The President’s Award – Nicola Oliver

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The President’s Award was presented to Nicola Oliver on 24 June 2021 in recognition of her extraordinary commitment, medical expertise, sense of care and professionalism in her dedicated collaboration with the IFoA over the past five years.

Nicola is co-Chair of the Covid 19 Actuaries Response Group, Chair of the IFoA Diabetes Working Party, a member of IFoA Covid-19 Action Taskforce and of the IFoA’s Health Board.

Can you describe your CV in less than 100 word – try to cover aspects which are most interesting.

Qualifying as a nurse in 1992 opened many doors for me as I progressed into senior roles in neonatal intensive care and paediatrics in the UK and in Australia. I led intensive care teams, and was a senior clinical nurse from early on in my nursing career. After qualifying in public health in 2003, and following a few years in public health, I set up my company, Medical Intelligence in 2007. Now I help actuaries better understand key drivers of mortality and longevity risk from a medical and demographic perspective.

Could you tell us why you decided to choose healthcare and nursing as a career? How did you start?

I was working in a bank in London, and my stepfather was admitted to hospital following a brain haemorrhage which he thankfully survived without any long term problems. He spent a week or two in intensive care, a specialist unit for head injuries. I was fascinated that nursing could be so dynamic and technologically driven. I entered nursing school 6 months later having already left my job in a bank to work in a care home to gain some very valuable experience.

Can you tell us a story from your childhood which inspires you to be what you are today?

I grew up in relative poverty, so there is no single story I can tell, rather a sense of not wanting to still be there as an adult.

What is the proudest piece of work you have done and why?

Reorganising an intensive care unit so that we could respond faster and more efficiently to a medical crisis. This meant that in the event of a baby collapsing, we were able to have the precisely correct equipment and resources at the bedside and saved precious seconds thus ensuring that the baby was not in any way compromised.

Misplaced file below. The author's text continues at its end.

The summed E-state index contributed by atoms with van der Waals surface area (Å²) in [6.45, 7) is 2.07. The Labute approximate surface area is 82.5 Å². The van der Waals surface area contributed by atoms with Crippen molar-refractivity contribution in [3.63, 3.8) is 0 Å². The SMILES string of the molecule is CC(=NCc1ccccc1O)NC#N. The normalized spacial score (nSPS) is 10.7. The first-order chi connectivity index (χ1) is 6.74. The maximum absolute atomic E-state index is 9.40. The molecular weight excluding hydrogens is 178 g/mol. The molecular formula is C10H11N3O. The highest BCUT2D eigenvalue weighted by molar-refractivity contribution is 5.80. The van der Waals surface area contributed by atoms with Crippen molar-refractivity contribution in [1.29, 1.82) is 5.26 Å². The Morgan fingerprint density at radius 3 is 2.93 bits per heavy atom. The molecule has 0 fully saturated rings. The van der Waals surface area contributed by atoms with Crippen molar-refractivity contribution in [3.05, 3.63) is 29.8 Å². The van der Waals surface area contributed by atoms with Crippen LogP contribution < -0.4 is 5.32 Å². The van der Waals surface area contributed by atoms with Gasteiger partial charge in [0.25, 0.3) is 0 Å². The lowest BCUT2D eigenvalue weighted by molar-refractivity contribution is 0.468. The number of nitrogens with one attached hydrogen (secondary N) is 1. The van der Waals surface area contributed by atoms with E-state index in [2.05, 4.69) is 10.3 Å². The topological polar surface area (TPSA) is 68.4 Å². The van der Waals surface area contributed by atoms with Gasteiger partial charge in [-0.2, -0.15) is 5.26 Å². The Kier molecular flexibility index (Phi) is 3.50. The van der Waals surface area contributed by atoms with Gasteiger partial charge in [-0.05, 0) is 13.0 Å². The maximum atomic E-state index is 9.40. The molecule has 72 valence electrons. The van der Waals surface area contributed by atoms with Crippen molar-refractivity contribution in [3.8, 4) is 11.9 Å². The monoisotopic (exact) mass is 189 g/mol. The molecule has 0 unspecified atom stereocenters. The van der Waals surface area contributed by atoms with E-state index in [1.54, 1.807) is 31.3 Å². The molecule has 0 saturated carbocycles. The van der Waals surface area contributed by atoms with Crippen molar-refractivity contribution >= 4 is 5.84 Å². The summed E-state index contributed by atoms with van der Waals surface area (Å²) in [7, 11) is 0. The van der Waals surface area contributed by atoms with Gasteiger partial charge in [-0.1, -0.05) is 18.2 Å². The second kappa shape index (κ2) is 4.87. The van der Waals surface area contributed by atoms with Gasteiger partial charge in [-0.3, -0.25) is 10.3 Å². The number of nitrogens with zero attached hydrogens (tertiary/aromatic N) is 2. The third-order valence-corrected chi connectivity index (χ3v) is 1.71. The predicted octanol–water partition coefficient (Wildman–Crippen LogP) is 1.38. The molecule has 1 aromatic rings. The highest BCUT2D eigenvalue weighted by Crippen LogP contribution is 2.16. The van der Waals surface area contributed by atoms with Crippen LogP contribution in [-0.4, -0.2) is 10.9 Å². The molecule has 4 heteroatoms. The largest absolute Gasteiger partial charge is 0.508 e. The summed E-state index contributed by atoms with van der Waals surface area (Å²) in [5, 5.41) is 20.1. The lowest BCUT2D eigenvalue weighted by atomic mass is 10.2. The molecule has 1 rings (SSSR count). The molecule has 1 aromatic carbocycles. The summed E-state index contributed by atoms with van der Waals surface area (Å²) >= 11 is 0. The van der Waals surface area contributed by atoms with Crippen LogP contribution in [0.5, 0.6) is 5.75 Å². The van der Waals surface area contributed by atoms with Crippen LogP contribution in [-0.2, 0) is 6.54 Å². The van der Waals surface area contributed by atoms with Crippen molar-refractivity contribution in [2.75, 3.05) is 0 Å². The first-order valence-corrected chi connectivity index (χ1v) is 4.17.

What is the most consequential book or lecture you have read or attended?

The Life Project: The Extraordinary Story of our Ordinary Lives by Helen Pearson. It is a book about British birth cohort studies: a unique set of longitudinal studies that track generations of babies from birth to death. This particularly resonates with me as it shines a light on social inequality, and how difficult it is to break free from the social class into which you were born.

You must be one of the most proactive and active affiliate of the IFoA? What is the story here?

I knew it was important to understand the profession I work with, so I joined as an affiliate to expand my knowledge of the actuarial world through attending conferences initially. My first volunteer post was in the antimicrobial working party with Matthew Edwards. I could see how my skills could complement working parties and now I get called upon for my input across a range of areas.

Why do you think actuaries have to work with other professions and vice versa?

It’s important to recognise that the challenges that actuaries deal with, the pandemic as a perfect example, require a holistic approach and a multi-disciplinary team effort.

Can you tell us the biggest regret or mistake you have made, and what you learnt from it?

I try not to have regrets, just learning experiences!

If there is one thing you like to see changed in the IFoA and the profession, what will that be?

Greater access to the profession from disadvantaged groups.

What motivates you today? Or what would you like to do next in your life? Or what would you like to achieve in your life?

I’m motivated by watching my family achieve their goals. I would like to achieve the satisfaction of seeing my children truly happy in whatever they choose to do.

Can you tell us something which is not widely known about you?

I left school at age 15.